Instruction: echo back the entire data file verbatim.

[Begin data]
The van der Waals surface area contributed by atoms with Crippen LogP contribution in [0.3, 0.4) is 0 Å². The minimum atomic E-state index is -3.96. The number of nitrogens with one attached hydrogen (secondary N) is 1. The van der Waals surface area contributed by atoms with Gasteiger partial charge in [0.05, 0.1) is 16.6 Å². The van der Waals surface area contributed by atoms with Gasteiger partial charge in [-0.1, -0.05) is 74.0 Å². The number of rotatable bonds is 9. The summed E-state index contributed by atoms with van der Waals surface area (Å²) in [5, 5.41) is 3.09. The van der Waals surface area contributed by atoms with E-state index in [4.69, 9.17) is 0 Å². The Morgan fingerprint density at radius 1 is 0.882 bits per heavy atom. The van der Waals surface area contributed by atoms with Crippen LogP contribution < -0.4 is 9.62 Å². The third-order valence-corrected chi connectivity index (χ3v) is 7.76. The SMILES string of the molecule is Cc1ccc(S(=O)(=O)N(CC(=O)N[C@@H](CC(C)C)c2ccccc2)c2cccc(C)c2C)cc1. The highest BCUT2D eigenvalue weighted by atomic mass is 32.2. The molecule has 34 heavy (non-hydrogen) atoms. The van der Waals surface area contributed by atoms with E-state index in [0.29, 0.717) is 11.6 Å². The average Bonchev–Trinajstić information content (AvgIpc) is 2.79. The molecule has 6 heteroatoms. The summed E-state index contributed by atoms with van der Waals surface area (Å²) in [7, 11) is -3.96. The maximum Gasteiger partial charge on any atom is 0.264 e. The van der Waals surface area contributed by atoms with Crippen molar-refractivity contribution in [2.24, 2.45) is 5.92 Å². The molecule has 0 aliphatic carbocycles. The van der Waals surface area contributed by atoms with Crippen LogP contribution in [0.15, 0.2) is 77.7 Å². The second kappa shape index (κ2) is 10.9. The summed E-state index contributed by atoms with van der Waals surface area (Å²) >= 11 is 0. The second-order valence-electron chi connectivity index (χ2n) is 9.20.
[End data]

The van der Waals surface area contributed by atoms with Crippen LogP contribution in [0.3, 0.4) is 0 Å². The minimum atomic E-state index is -3.96. The number of nitrogens with one attached hydrogen (secondary N) is 1. The van der Waals surface area contributed by atoms with Gasteiger partial charge in [0.05, 0.1) is 16.6 Å². The van der Waals surface area contributed by atoms with Gasteiger partial charge in [-0.1, -0.05) is 74.0 Å². The number of rotatable bonds is 9. The summed E-state index contributed by atoms with van der Waals surface area (Å²) in [5, 5.41) is 3.09. The van der Waals surface area contributed by atoms with E-state index in [4.69, 9.17) is 0 Å². The Morgan fingerprint density at radius 1 is 0.882 bits per heavy atom. The van der Waals surface area contributed by atoms with Crippen LogP contribution < -0.4 is 9.62 Å². The third-order valence-corrected chi connectivity index (χ3v) is 7.76. The SMILES string of the molecule is Cc1ccc(S(=O)(=O)N(CC(=O)N[C@@H](CC(C)C)c2ccccc2)c2cccc(C)c2C)cc1. The highest BCUT2D eigenvalue weighted by atomic mass is 32.2. The molecule has 34 heavy (non-hydrogen) atoms. The van der Waals surface area contributed by atoms with E-state index in [0.29, 0.717) is 11.6 Å². The average Bonchev–Trinajstić information content (AvgIpc) is 2.79. The molecule has 6 heteroatoms. The summed E-state index contributed by atoms with van der Waals surface area (Å²) in [7, 11) is -3.96. The maximum Gasteiger partial charge on any atom is 0.264 e. The van der Waals surface area contributed by atoms with Crippen molar-refractivity contribution in [2.24, 2.45) is 5.92 Å². The molecule has 0 aliphatic carbocycles. The van der Waals surface area contributed by atoms with Crippen LogP contribution in [0.15, 0.2) is 77.7 Å². The second kappa shape index (κ2) is 10.9. The summed E-state index contributed by atoms with van der Waals surface area (Å²) >= 11 is 0. The second-order valence-electron chi connectivity index (χ2n) is 9.20.